Highly contagious disease reaches Muscogee County - WTVM.com-Columbus, GA News Weather & Sports

Highly contagious disease reaches Muscogee County

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Pertussis, more commonly known as whooping cough, is a highly contagious disease. Pertussis, more commonly known as whooping cough, is a highly contagious disease.
MUSCOGEE COUNTY, GA (WTVM) -

A highly contagious respiratory infection that has alarmed officials in Mobile, Ala. is now hitting close to home.

Pertussis, also known as whooping cough, has been found in Muscogee County. What concerns health officials the most is how quickly it can spread.

Whooping cough is a highly contagious respiratory infection that can cause severe coughing and even death, especially in young children and babies. The symptoms include a runny or stuffed nose, sneezing, mild cough, and a pause in breathing for infants. After two weeks the symptoms can become very severe. Violent coughing fits can make it difficult to breathe, eat, drink, or sleep. 

Many young children contract whooping cough from older relatives who do not know they have it.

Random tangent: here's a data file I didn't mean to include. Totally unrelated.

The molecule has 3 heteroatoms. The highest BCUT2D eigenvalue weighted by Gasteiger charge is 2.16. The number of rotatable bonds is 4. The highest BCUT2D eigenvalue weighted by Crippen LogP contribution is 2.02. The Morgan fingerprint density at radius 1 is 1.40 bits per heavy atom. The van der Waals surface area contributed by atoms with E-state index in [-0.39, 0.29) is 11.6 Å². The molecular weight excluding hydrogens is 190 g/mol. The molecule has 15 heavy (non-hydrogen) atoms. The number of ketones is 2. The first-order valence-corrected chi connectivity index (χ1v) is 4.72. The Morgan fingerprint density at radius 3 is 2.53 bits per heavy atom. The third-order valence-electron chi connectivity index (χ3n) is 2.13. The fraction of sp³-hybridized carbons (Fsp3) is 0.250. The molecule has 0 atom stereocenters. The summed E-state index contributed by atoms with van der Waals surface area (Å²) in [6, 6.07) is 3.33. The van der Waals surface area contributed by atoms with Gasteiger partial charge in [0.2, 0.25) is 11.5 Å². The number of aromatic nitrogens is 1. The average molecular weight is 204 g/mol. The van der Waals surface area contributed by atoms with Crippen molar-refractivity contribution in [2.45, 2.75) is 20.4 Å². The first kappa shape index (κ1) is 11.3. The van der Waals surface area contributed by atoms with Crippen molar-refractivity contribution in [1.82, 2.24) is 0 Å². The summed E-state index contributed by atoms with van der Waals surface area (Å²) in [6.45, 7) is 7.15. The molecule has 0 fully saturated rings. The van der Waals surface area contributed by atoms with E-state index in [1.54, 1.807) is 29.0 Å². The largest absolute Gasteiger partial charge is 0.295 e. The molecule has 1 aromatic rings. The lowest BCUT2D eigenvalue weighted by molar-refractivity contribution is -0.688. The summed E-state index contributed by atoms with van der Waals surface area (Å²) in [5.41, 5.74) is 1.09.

There were 28 cases of whooping cough in our health district last year, with 14 confirmed cases in Muscogee County. In 2014, there have been 10 cases so far in the health district and one in Muscogee County.

Whooping cough is treated with antibiotics, but health officials say the best course of action is vaccination. Whooping cough can easily be spread when a person coughs or sneezes, and a person can be contagious for as long as two weeks after the coughing starts.

Pamela Fair of Safe Kids Columbus says the disease has prompted a new requirement for children.

"All students entering the seventh grade will be required to produce a certificate showing that they've had a booster TDAP vaccination. The 'P' in TDAP stands for pertussis and that's what that is that would be the whooping cough," said Fair.

If you have a child entering the seventh grade, it is best to get them vaccinated at the Department of Health now while there are no long lines. They can also be vaccinated by their regular healthcare provider.

 

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